I'm sitting in the lounge of the lovely house we are renting this week listening to 'The Man With A Child In His Eyes' by Kate Bush. The sun is shining and I have just been left alone by most of the cast who have headed off to the theatre to get ready for tonight's show. I don't have to be there until nine o'clock, so I have been left to tidy after our gorgeous BBQ this afternoon which involved me, mostly, sitting in my car with the top down acting out all the roles in Chitty Chitty Bang Bang for Chris Larkin's wonderful children. I didn't even eat much. It was an absolute joy.
I love small children. They are so open to fun and adventure and if you are enthusiastic with them they will repay you tenfold. Chris's children were certainly happy today to be at the beach and see a pirate ship and pretend we were flying over the mountains. So was I.
I almost certainly get it from my dad. He was brilliant at creating 'adventures'. A game he used to play, in the summer holidays, one that I have done with my own children and their friends, was to jump in the car and let all the children take it in turns to choose which direction we would drive in, right, left or straight on. This may sound like a recipe for disaster on a Heston Blumenthal scale, but we always ended up at some amazing castle or lake or the beach. Of course, he knew that's where we were heading. It just took us a bit longer to get there than if we had gone there directly. Still, that wasn't a problem. We had all day!
The other brilliant thing he did was to tell us, on walks, that there used to be money trees near where we were. "That was in the old days," he would say, "before people got greedy and cut them all down. What a shame," he would sigh, "otherwise we could just gather the money that used to pop out of the bark and buy an ice cream?" He had already been to the wood and planted small coins in to the bark of the trees on the route of our walk. Once we spotted one we would be off, dashing all over the place, giving off shrieks of joy whenever we spotted some more. There was always just enough for us to buy an ice cream each.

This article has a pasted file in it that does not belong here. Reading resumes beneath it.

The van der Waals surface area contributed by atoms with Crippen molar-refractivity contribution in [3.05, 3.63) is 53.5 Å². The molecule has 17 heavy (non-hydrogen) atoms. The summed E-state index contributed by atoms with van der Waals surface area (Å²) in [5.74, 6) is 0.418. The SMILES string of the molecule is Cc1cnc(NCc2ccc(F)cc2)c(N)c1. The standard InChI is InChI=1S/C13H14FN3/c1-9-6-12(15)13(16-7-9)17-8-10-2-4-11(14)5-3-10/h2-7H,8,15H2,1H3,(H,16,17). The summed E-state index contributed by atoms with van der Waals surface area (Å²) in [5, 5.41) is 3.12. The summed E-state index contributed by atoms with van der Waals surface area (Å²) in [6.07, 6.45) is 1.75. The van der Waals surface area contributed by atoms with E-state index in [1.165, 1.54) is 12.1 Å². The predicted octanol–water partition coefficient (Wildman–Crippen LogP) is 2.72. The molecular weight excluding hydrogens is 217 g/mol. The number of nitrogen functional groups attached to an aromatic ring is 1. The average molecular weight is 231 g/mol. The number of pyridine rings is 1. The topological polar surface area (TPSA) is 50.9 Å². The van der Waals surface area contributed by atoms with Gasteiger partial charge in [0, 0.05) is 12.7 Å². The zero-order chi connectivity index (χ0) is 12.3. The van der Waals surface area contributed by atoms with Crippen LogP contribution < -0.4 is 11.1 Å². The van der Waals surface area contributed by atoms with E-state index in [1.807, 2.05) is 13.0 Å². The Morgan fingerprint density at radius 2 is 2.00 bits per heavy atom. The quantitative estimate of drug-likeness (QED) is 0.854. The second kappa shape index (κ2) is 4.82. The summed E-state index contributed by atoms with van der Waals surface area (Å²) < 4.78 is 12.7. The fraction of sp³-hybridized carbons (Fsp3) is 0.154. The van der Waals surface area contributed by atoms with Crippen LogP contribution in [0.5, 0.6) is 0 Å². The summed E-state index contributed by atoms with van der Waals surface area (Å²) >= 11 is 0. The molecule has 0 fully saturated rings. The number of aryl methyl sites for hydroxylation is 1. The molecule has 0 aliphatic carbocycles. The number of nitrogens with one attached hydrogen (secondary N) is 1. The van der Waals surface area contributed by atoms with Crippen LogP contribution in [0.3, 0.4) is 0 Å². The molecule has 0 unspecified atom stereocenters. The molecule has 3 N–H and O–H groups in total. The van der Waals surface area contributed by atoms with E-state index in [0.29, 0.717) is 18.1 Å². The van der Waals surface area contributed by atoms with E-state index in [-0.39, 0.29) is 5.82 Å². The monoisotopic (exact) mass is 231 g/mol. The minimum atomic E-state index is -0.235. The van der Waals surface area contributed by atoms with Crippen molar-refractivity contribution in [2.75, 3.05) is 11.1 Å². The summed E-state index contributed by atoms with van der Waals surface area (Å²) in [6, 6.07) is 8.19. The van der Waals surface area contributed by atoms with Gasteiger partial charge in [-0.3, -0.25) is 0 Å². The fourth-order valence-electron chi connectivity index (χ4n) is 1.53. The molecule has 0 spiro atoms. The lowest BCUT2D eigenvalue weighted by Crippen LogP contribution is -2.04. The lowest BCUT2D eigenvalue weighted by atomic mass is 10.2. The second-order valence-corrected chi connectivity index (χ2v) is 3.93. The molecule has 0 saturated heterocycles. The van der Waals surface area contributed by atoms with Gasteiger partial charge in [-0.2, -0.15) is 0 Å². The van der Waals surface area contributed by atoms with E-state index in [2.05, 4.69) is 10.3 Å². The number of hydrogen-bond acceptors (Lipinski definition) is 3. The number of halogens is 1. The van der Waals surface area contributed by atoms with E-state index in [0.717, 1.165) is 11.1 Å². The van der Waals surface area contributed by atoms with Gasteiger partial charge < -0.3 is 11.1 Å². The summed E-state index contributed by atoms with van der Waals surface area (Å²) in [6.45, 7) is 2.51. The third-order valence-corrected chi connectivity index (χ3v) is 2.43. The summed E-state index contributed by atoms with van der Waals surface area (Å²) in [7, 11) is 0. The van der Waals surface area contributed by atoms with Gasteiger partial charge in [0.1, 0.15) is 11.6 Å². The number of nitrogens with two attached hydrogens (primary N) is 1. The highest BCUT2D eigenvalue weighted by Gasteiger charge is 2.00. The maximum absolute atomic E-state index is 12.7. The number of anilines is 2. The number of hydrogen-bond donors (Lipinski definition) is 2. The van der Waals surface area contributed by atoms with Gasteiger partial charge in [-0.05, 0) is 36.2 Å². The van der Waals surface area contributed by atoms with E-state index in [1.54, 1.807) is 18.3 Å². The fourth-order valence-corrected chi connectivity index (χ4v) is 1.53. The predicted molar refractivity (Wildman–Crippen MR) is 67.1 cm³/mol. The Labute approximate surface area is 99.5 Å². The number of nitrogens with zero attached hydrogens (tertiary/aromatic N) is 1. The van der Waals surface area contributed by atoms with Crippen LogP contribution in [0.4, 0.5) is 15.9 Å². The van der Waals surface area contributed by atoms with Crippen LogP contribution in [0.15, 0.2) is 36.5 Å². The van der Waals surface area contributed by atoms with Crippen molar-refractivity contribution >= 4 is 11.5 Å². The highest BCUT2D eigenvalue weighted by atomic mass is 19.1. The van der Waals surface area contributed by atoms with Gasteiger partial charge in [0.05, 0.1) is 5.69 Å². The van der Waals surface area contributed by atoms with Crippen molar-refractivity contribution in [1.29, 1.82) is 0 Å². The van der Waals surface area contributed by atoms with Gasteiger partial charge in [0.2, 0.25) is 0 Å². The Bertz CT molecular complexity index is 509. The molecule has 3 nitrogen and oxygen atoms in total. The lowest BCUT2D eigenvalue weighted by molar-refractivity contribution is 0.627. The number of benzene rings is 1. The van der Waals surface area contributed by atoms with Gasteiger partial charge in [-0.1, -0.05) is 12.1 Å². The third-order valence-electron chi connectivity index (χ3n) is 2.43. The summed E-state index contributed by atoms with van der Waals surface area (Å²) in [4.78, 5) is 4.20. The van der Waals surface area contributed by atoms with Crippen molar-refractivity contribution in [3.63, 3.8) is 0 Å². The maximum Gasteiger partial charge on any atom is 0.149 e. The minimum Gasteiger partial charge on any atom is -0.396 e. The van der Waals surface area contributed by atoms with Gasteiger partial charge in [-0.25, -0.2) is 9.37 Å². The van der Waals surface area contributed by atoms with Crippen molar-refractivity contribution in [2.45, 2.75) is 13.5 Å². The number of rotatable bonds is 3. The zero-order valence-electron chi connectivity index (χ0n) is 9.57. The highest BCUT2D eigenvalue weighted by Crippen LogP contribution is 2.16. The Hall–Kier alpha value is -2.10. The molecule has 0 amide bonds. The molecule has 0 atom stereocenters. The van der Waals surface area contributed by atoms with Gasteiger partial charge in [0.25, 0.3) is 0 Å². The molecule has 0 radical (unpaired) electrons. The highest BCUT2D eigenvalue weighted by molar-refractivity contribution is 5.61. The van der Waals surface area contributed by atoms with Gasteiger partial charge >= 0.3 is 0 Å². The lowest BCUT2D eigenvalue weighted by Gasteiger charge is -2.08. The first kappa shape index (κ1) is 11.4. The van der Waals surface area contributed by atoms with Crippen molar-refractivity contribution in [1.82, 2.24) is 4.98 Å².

I once did that on a holiday in France. We were sharing a large Chateau in the Dordogne with about thirty other families and, as dinner was prepared, I was put in charge of entertaining the children. There were about 15 of them between 3 and 7 years old. One evening I suggested we walked through the woods next to our stunning house. I'd walked the route earlier in the day and placed centimes in all the trees. I told the kids about the greedy people who had cut down all the money trees and they agreed that it was a shame. I had to drag the story out because they were taking a long time to spot the shiny coins sticking out of the cracks in the bark, but, once one had been spotted, they were off! Half an hour of very egalitarian money harvesting. Children can very generous with each other, especially when they think there is an endless supply of something. The coins were shared out and we returned to the house after about an hour, each child clutching a small, sweaty handful of almost worthless coins; not that they knew that or cared. To them, and me, it was a moment of magic. Well done, dad.
Later that evening I was taken aside by the father of two of the children. "Mike," he said, seriously, "I have spent the last five years trying to teach my children the value of money and you have managed to destroy that education in one fell swoop. Please don't do it again."
I still know those children. They are lovely. Very sensible, responsible teenagers. Bright, thoughtful and caring. A credit to their parents. But every time I see them they talk to me about the money trees. I refuse to admit, as they claim, that it was me that put the money in the bark. I tell them that money trees still exist in France if they ever want to look for them with their children? Have a look yourself sometime. It's well worth the effort.